The large quantity of TFBSs and high-throughput ChIP-Seq data has increased the demand for visual tools that allow for the rapid visual correlation of different types of information. To enable the user to browse seamlessly along the genome and to zoom effortlessly in a very large set of ChIP-Seq data, our improved deepView genome browser (31,36) was developed. This browser provides an integrated view of TFBSs, lncRNAs, miRNAs, protein-coding genes, TF cluster peaks and TF clusters (Figure 2). In the deepView genome browser, the ‘zoom out’ or ‘zoom in’ button can be used to extend or shrink the width of the displayed coordinate range. A click on a track item (e.g. a miRNA, lncRNA or TFBS) of interest launches a multiple-alignment trace viewer that displays all of the traces that are relevant to the item in question or links to external resources, such as NCBI, UCSC and miRBase, that can be used to obtain more comprehensive information.
To provide the whole-genome-scale visualization of large-scale TFBSs, miRNAs and lncRNAs, a new genome browser, genomeView, was developed in this study (Figure 3). The user of this browser can view data for a single ChIP-Seq experiment across the entire genome in the context of miRNAs or lncRNAs. TFBSs and miRNAs or lncRNAs are displayed for each location in the genome as a profile over the chromosome ideogram. This feature allows the user to quickly observe genome-scale patterns in the regulatory data and identify regions of interest for further visualization in our deepView genome browser.
We provide two web interfaces, LncRNA and MicroRNA, which may be used to display the TF-lncRNA and TF-miRNA interaction relationships, respectively (Supplementary Figures S5 and S6). Users can browse the relationships by entering a lncRNA name. When a user starts typing a lncRNA name in the search box, suggested lncRNA names are displayed in the list box. The user can then either choose a lncRNA from the list box or finish typing a full gene name. The user can also select a TF and search for lncRNAs that are regulated by the selected TF. If users do not enter lncRNA name and TF name, webpage will output all the TF-lncRNA interactions. Users can download these interactions to construct more complex networks composed by dozens to hundreds of lncRNAs. The results of the search are listed as the TF-lncRNA table. For the lncRNA interface, the numbers of TFBSs for each lncRNA in are indicated in a table. The users can click on a number within the table to launch a detailed page that provides further information about the TF-lncRNA interaction in question. The user can also click on the title of the table to sort TF-lncRNA interactions according to various features, such as the number of TFBSs, the lncRNA names or the TF names. The detailed information for a TF-lncRNA interaction includes a description of the TF gene and its distance to the start site of the lncRNA (Supplementary Figure S5). The ‘references’ section enables the retrieval of the primary articles yielding the annotation data. Click the article title link to visit the NCBI PUBMED website.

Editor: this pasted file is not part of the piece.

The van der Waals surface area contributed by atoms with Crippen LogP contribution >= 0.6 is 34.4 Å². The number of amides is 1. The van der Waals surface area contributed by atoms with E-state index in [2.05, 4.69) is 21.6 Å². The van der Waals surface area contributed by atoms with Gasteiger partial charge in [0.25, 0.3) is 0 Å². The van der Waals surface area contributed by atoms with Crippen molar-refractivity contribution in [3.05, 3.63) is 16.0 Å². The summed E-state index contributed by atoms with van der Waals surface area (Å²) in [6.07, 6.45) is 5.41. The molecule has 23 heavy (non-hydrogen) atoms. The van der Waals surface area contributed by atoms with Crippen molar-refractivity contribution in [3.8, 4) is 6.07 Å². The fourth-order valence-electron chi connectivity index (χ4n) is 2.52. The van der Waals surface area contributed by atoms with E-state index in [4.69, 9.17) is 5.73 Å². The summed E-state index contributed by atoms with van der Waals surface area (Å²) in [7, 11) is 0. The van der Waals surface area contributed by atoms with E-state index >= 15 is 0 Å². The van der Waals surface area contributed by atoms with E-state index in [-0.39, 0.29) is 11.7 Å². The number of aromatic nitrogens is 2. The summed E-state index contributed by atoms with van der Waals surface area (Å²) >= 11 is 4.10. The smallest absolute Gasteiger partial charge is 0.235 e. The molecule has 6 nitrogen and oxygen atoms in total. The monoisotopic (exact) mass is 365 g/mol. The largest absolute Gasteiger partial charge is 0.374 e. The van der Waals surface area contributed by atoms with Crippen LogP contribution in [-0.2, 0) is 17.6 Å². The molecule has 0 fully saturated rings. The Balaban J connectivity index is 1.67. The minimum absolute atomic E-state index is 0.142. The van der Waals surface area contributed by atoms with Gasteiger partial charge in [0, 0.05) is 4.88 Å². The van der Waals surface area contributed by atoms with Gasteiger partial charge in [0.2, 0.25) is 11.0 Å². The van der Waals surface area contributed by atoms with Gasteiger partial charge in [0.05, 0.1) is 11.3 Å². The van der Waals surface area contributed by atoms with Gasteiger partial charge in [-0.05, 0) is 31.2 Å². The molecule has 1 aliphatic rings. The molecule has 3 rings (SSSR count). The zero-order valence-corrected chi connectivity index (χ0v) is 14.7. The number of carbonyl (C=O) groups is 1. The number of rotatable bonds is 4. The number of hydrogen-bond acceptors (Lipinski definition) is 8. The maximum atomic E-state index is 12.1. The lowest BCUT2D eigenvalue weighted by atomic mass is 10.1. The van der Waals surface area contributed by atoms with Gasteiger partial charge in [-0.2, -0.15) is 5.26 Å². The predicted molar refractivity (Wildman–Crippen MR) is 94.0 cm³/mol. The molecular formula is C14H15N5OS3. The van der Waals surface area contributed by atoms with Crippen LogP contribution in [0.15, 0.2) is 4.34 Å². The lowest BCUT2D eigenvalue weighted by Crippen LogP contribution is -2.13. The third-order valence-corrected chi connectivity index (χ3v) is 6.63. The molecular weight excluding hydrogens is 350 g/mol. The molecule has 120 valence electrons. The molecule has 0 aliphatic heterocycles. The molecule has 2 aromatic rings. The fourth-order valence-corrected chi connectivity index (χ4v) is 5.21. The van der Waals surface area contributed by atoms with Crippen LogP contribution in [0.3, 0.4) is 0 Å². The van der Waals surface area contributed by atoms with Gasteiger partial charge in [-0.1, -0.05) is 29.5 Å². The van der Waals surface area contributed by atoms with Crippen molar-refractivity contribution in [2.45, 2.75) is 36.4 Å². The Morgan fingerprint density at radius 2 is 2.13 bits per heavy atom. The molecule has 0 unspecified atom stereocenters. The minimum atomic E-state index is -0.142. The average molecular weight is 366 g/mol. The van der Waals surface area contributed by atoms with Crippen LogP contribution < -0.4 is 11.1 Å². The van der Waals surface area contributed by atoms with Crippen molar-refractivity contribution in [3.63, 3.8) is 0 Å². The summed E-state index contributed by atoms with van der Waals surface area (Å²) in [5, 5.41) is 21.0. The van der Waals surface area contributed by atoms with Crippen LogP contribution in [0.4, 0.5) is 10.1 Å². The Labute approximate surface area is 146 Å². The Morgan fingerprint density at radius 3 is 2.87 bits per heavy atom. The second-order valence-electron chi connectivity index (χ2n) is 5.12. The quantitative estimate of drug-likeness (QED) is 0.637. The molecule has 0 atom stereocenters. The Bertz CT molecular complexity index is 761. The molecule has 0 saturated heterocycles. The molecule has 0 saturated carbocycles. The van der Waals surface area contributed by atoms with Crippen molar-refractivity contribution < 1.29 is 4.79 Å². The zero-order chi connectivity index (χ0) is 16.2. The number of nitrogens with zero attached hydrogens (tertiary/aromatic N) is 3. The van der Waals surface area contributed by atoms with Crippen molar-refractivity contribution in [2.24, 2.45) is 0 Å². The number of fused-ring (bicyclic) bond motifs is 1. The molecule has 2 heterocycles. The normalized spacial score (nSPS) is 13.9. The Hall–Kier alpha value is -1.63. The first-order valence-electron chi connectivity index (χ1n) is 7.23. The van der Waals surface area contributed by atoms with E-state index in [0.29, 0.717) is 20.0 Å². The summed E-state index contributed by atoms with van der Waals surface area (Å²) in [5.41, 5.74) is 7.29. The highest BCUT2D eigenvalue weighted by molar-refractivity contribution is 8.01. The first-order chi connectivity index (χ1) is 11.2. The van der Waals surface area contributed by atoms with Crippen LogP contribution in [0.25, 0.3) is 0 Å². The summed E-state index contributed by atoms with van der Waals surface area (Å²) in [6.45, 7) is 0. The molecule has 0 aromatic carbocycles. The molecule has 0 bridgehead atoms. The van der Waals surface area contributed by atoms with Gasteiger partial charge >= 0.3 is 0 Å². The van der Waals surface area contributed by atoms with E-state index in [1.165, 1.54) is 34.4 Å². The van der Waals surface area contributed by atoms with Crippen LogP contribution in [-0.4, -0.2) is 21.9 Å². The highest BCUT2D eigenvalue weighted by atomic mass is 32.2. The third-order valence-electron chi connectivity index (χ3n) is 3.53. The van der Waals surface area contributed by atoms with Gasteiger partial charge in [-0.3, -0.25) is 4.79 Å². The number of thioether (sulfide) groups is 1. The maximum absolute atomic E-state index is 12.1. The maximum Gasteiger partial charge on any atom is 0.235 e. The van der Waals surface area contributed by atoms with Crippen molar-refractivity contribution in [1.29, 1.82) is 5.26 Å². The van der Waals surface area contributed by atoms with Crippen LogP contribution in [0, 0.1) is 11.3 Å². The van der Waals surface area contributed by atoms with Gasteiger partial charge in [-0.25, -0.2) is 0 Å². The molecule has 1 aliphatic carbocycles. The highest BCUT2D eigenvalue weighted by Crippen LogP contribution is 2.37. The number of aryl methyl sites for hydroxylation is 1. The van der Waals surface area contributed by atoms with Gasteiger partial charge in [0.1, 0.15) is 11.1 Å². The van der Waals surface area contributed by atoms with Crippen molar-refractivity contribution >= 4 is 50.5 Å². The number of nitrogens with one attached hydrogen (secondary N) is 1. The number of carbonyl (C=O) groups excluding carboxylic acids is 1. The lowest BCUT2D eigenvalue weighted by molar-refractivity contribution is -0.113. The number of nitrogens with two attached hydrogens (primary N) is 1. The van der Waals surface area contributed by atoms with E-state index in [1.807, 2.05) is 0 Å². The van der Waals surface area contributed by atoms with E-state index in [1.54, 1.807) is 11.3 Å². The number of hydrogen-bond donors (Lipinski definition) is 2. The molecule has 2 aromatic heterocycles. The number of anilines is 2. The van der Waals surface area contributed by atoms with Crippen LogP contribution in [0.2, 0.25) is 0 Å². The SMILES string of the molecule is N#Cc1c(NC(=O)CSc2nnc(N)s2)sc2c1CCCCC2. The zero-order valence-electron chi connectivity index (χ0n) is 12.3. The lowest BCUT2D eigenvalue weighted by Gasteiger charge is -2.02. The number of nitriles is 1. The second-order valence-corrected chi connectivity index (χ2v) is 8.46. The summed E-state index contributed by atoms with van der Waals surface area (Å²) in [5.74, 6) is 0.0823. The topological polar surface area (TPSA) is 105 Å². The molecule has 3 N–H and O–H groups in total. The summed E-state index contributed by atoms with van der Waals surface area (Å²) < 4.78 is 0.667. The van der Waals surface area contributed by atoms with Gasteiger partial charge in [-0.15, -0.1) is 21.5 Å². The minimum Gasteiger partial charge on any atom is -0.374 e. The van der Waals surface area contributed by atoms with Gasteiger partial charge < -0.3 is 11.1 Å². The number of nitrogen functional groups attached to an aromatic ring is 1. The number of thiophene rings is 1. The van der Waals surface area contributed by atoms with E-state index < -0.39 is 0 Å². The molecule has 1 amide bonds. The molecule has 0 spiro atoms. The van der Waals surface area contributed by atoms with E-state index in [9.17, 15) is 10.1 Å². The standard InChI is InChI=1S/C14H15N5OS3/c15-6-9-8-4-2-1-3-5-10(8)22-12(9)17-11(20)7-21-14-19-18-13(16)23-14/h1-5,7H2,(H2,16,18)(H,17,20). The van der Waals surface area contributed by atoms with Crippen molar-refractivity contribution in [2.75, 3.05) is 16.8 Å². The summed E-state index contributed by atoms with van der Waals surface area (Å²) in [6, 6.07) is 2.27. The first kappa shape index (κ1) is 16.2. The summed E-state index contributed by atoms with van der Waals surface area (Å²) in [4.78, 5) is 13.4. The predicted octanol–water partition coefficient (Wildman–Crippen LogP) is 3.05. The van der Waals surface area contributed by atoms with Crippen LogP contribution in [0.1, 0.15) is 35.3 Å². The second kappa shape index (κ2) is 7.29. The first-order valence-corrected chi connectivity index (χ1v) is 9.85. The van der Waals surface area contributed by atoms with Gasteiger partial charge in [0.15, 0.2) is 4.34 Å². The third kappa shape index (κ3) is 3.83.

The microRNA interface is organized similarly to the LncRNA interface. The user can select a miRNA and a TF gene from a drop-down menu to explore TF-miRNA interactions. The numbers of upstream and downstream TFBSs, the genomic coordinates and the distance to the start site of the miRNA are all presented in a table (Supplementary Figure S6A and B). In addition, we have constructed a webpage, Networks, to simply display TF-miRNA, miRNA-target and TF-target interactions (37) using cytoscape (web version) (35) by integrating our starBase database. Users can select different miRNA target regulated by examined miRNA to construct regulatory networks (Supplementary Figure S6C). For example, we recapitulated the published c-Myc, E2F1 and miR-20 network (38) by selecting hsa-miR-20a and miRNA-target gene E2F1 in Networks webpage (Supplementary Figure S6D).
The interface of the transcriptional regulatory for other ncRNAs (such as snoRNAs, tRNAs, snRNAs, etc.) is also provided and organized similarly to the lncRNA and miRNA interfaces. Users can explore their regulatory interactions by similar ways.
We also provide the annotatedTool program, which offers a simple and user-friendly interface to annotate transcription factor binding regions (TFBRs). The user is required to select an intended organism and annotated TSSs of known protein-coding genes, lncRNAs or miRNAs and then upload TFBRs in the browser extensible (BED) format. After the user has completed the data submission, a typical iteration of the annotatedTool program may require several minutes to finish. The output of this program consists of three parts: the distribution of distances between the center of the TFBR and the TSS, information about the nearest gene and a link to the deepView genome browser, which allows the user to view various features of each target region (Supplementary Figure S7).